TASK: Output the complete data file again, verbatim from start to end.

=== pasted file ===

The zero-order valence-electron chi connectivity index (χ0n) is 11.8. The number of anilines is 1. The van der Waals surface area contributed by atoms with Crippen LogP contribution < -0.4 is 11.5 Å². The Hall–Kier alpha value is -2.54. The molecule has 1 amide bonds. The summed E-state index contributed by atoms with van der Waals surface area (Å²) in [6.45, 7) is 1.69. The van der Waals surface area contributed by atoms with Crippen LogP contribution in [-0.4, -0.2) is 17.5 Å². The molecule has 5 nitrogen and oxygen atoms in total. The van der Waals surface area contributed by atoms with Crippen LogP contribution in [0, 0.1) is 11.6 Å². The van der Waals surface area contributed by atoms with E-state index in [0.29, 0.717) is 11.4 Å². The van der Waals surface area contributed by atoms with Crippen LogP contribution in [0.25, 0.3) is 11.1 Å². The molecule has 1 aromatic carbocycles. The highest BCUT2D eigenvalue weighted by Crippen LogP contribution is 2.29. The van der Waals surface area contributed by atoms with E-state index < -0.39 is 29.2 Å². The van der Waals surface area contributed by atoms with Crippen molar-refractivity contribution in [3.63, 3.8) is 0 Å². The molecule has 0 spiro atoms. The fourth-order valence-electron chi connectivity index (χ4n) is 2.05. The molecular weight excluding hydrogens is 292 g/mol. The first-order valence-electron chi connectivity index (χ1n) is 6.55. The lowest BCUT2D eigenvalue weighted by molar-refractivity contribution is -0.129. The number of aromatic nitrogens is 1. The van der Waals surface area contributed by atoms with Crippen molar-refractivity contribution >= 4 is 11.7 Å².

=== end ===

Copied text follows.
The zero-order valence-electron chi connectivity index (χ0n) is 11.8. The number of anilines is 1. The van der Waals surface area contributed by atoms with Crippen LogP contribution < -0.4 is 11.5 Å². The Hall–Kier alpha value is -2.54. The molecule has 1 amide bonds. The summed E-state index contributed by atoms with van der Waals surface area (Å²) in [6.45, 7) is 1.69. The van der Waals surface area contributed by atoms with Crippen LogP contribution in [-0.4, -0.2) is 17.5 Å². The molecule has 5 nitrogen and oxygen atoms in total. The van der Waals surface area contributed by atoms with Crippen LogP contribution in [0, 0.1) is 11.6 Å². The van der Waals surface area contributed by atoms with E-state index in [0.29, 0.717) is 11.4 Å². The van der Waals surface area contributed by atoms with Crippen LogP contribution in [0.25, 0.3) is 11.1 Å². The molecule has 1 aromatic carbocycles. The highest BCUT2D eigenvalue weighted by Crippen LogP contribution is 2.29. The van der Waals surface area contributed by atoms with E-state index < -0.39 is 29.2 Å². The van der Waals surface area contributed by atoms with Crippen molar-refractivity contribution in [3.63, 3.8) is 0 Å². The molecule has 0 spiro atoms. The fourth-order valence-electron chi connectivity index (χ4n) is 2.05. The molecular weight excluding hydrogens is 292 g/mol. The first-order valence-electron chi connectivity index (χ1n) is 6.55. The lowest BCUT2D eigenvalue weighted by molar-refractivity contribution is -0.129. The number of aromatic nitrogens is 1. The van der Waals surface area contributed by atoms with Crippen molar-refractivity contribution >= 4 is 11.7 Å².